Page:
— Ethicist For Hire (@ethicistforhire) December 9, 2013
Michael S. Roth defends the Austrian’s relevance 75 years after his death:
Freud recognized that we are animals that respond to our biology through memory and story-telling. Psychoanalysis became a vehicle for telling those histories in ways that acknowledged our conflicting desires. Psychoanalysis isn’t a methodology to discover one’s true history; it is a collaboration that allows one to refashion a past with which one can live. The need to do so, and the impossibility of ever doing so definitively, has ensured the continued presence of Freud in our culture.
Seventy-five years after Freud’s death, we might well ask how we live with the intensity of these stories; how do we manage their meanings? Well, we now have culturally approved pharmaceuticals. The intensity and ambivalence of our desires have given rise to massive attempts to control them, and those controls have sometimes fueled these very desires. We may find that our medications create the desire for the feeling of intensity that they were supposed to protect us from.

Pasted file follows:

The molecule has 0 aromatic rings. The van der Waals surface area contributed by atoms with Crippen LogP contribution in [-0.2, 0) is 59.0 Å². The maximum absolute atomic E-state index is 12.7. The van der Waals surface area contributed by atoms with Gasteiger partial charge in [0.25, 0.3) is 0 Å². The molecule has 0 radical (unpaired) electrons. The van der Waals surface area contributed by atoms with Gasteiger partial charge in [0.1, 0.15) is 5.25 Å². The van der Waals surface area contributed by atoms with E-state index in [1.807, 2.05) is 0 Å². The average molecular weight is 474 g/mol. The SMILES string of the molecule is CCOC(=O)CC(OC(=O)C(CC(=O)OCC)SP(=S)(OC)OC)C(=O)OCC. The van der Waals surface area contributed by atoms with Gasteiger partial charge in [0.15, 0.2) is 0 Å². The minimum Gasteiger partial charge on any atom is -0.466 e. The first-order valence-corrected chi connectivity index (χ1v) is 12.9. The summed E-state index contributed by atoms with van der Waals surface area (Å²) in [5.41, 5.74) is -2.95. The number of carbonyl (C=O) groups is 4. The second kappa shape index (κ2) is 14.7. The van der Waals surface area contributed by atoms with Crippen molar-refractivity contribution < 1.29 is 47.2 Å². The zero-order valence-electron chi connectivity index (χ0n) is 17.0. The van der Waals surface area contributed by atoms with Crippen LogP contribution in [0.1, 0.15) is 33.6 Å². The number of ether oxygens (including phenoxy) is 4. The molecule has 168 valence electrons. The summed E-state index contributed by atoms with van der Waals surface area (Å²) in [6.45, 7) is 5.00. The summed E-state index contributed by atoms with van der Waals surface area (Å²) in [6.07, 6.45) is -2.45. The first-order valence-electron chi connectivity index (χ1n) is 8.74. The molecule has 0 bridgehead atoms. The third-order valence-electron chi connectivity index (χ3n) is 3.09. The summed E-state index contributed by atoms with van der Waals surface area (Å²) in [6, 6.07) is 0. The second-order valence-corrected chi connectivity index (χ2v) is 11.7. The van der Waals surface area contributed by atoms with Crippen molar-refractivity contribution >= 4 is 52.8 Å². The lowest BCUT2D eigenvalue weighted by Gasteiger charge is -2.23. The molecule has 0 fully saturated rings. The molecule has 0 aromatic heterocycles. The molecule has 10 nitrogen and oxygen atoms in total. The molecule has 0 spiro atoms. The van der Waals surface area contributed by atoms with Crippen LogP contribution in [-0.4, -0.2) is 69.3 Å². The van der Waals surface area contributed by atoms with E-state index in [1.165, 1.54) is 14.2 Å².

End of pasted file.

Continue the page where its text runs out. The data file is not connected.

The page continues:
Jon Kelly points out that “the gap between the pub Freud and what Freud actually wrote is often quite large”:
Although much of his body of thought – not least around “infantile sexuality” – was seen as dangerously radical during his lifetime, the more challenging aspects of his work were rarely dwelt on by the mass media. “From a historical perspective, he’s part of a general movement where people start to look more into themselves,” says Marianski. “There was a broad cultural shift in our culture – how you conceptualise the self?”
But there is much in Freud’s writing that makes the continued prominence of his terms appear incongruous. In particular, his theories of repression belong very much to a pre-sexual revolution world. “Now that young people seem to be at liberty to do whatever they want and talk about whatever they want, it’s very interesting that Freud would still be very interesting to them,” says James.